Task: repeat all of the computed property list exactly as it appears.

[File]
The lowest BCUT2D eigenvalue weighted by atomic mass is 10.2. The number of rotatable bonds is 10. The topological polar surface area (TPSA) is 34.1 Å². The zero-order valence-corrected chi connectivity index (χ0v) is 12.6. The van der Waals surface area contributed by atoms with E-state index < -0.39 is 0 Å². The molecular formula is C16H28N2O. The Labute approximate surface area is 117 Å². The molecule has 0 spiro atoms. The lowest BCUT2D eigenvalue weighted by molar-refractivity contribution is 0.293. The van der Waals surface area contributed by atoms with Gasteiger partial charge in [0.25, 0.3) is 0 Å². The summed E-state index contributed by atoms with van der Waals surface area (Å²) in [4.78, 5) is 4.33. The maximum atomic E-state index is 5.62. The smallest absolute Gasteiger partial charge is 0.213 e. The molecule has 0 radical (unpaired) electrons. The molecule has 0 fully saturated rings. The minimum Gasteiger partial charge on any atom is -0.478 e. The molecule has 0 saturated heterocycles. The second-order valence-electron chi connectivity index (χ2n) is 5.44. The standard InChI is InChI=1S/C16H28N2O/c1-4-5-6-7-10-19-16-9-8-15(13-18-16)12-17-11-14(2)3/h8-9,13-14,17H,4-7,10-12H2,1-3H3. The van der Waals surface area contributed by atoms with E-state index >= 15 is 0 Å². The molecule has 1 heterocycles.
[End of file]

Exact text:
The lowest BCUT2D eigenvalue weighted by atomic mass is 10.2. The number of rotatable bonds is 10. The topological polar surface area (TPSA) is 34.1 Å². The zero-order valence-corrected chi connectivity index (χ0v) is 12.6. The van der Waals surface area contributed by atoms with E-state index < -0.39 is 0 Å². The molecular formula is C16H28N2O. The Labute approximate surface area is 117 Å². The molecule has 0 spiro atoms. The lowest BCUT2D eigenvalue weighted by molar-refractivity contribution is 0.293. The van der Waals surface area contributed by atoms with Gasteiger partial charge in [0.25, 0.3) is 0 Å². The summed E-state index contributed by atoms with van der Waals surface area (Å²) in [4.78, 5) is 4.33. The maximum atomic E-state index is 5.62. The smallest absolute Gasteiger partial charge is 0.213 e. The molecule has 0 radical (unpaired) electrons. The molecule has 0 fully saturated rings. The minimum Gasteiger partial charge on any atom is -0.478 e. The molecule has 0 saturated heterocycles. The second-order valence-electron chi connectivity index (χ2n) is 5.44. The standard InChI is InChI=1S/C16H28N2O/c1-4-5-6-7-10-19-16-9-8-15(13-18-16)12-17-11-14(2)3/h8-9,13-14,17H,4-7,10-12H2,1-3H3. The van der Waals surface area contributed by atoms with E-state index >= 15 is 0 Å². The molecule has 1 heterocycles.